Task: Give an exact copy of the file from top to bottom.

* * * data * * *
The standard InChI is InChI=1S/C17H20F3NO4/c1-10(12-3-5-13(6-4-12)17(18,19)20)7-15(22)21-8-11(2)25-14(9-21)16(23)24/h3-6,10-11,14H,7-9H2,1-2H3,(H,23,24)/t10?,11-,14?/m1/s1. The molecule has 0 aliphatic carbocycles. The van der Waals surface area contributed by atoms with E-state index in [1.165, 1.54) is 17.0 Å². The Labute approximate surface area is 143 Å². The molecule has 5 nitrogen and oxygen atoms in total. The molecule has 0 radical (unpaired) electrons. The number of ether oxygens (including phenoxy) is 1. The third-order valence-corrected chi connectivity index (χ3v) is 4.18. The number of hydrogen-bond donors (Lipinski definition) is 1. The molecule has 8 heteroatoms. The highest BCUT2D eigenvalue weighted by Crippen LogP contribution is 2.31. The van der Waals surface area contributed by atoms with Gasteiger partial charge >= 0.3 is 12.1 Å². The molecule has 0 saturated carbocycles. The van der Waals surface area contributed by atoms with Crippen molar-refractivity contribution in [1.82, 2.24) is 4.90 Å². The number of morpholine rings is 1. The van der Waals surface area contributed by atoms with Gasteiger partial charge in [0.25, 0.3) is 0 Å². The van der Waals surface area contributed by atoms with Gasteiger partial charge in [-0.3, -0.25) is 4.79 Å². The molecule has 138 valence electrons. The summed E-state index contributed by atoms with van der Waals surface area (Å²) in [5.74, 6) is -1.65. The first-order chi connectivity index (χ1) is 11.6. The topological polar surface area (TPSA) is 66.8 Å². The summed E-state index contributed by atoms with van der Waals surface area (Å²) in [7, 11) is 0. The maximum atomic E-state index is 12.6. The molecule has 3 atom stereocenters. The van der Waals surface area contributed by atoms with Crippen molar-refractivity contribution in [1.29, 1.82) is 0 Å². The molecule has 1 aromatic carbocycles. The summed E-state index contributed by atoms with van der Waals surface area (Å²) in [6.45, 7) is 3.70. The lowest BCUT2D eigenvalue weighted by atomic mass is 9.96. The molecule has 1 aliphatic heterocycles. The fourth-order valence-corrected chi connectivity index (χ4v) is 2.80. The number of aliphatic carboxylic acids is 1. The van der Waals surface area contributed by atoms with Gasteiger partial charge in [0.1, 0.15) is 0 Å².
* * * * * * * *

The standard InChI is InChI=1S/C17H20F3NO4/c1-10(12-3-5-13(6-4-12)17(18,19)20)7-15(22)21-8-11(2)25-14(9-21)16(23)24/h3-6,10-11,14H,7-9H2,1-2H3,(H,23,24)/t10?,11-,14?/m1/s1. The molecule has 0 aliphatic carbocycles. The van der Waals surface area contributed by atoms with E-state index in [1.165, 1.54) is 17.0 Å². The Labute approximate surface area is 143 Å². The molecule has 5 nitrogen and oxygen atoms in total. The molecule has 0 radical (unpaired) electrons. The number of ether oxygens (including phenoxy) is 1. The third-order valence-corrected chi connectivity index (χ3v) is 4.18. The number of hydrogen-bond donors (Lipinski definition) is 1. The molecule has 8 heteroatoms. The highest BCUT2D eigenvalue weighted by Crippen LogP contribution is 2.31. The van der Waals surface area contributed by atoms with Gasteiger partial charge >= 0.3 is 12.1 Å². The molecule has 0 saturated carbocycles. The van der Waals surface area contributed by atoms with Crippen molar-refractivity contribution in [1.82, 2.24) is 4.90 Å². The number of morpholine rings is 1. The van der Waals surface area contributed by atoms with Gasteiger partial charge in [0.25, 0.3) is 0 Å². The van der Waals surface area contributed by atoms with Gasteiger partial charge in [-0.3, -0.25) is 4.79 Å². The molecule has 138 valence electrons. The summed E-state index contributed by atoms with van der Waals surface area (Å²) in [5.74, 6) is -1.65. The first-order chi connectivity index (χ1) is 11.6. The topological polar surface area (TPSA) is 66.8 Å². The summed E-state index contributed by atoms with van der Waals surface area (Å²) in [7, 11) is 0. The maximum atomic E-state index is 12.6. The molecule has 3 atom stereocenters. The van der Waals surface area contributed by atoms with Crippen molar-refractivity contribution in [1.29, 1.82) is 0 Å². The molecule has 1 aromatic carbocycles. The summed E-state index contributed by atoms with van der Waals surface area (Å²) in [6.45, 7) is 3.70. The lowest BCUT2D eigenvalue weighted by atomic mass is 9.96. The molecule has 1 aliphatic heterocycles. The fourth-order valence-corrected chi connectivity index (χ4v) is 2.80. The number of aliphatic carboxylic acids is 1. The van der Waals surface area contributed by atoms with Gasteiger partial charge in [0.1, 0.15) is 0 Å².